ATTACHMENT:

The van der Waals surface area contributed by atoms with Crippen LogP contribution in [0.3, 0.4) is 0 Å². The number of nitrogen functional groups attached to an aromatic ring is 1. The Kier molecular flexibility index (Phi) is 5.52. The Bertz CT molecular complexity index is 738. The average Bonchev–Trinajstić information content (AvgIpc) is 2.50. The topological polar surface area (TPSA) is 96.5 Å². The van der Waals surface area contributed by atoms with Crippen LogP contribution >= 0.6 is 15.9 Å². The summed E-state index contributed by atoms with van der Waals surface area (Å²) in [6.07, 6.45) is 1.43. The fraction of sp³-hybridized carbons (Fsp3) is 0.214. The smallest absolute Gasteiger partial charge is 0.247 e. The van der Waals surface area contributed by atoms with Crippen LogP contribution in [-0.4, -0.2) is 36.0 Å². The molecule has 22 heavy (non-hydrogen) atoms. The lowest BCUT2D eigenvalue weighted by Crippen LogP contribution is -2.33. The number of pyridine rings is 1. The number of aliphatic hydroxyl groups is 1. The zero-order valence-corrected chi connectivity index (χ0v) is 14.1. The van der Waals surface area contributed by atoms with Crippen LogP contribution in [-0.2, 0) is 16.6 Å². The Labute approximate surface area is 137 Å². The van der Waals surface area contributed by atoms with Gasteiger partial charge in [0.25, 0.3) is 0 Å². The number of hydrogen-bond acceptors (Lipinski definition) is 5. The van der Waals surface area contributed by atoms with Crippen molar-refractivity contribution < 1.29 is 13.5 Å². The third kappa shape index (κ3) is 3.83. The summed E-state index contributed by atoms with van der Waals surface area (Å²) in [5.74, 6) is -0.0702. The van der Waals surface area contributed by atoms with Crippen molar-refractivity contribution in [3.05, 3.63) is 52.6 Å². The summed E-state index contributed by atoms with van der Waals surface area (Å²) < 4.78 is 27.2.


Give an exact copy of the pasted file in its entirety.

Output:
The van der Waals surface area contributed by atoms with Crippen LogP contribution in [0.3, 0.4) is 0 Å². The number of nitrogen functional groups attached to an aromatic ring is 1. The Kier molecular flexibility index (Phi) is 5.52. The Bertz CT molecular complexity index is 738. The average Bonchev–Trinajstić information content (AvgIpc) is 2.50. The topological polar surface area (TPSA) is 96.5 Å². The van der Waals surface area contributed by atoms with Crippen LogP contribution >= 0.6 is 15.9 Å². The summed E-state index contributed by atoms with van der Waals surface area (Å²) in [6.07, 6.45) is 1.43. The fraction of sp³-hybridized carbons (Fsp3) is 0.214. The smallest absolute Gasteiger partial charge is 0.247 e. The van der Waals surface area contributed by atoms with Crippen LogP contribution in [-0.4, -0.2) is 36.0 Å². The molecule has 22 heavy (non-hydrogen) atoms. The lowest BCUT2D eigenvalue weighted by Crippen LogP contribution is -2.33. The number of pyridine rings is 1. The number of aliphatic hydroxyl groups is 1. The zero-order valence-corrected chi connectivity index (χ0v) is 14.1. The van der Waals surface area contributed by atoms with Crippen LogP contribution in [-0.2, 0) is 16.6 Å². The Labute approximate surface area is 137 Å². The van der Waals surface area contributed by atoms with Gasteiger partial charge in [0.25, 0.3) is 0 Å². The number of hydrogen-bond acceptors (Lipinski definition) is 5. The van der Waals surface area contributed by atoms with Crippen molar-refractivity contribution < 1.29 is 13.5 Å². The third kappa shape index (κ3) is 3.83. The summed E-state index contributed by atoms with van der Waals surface area (Å²) in [5.74, 6) is -0.0702. The van der Waals surface area contributed by atoms with Crippen molar-refractivity contribution in [3.05, 3.63) is 52.6 Å². The summed E-state index contributed by atoms with van der Waals surface area (Å²) < 4.78 is 27.2.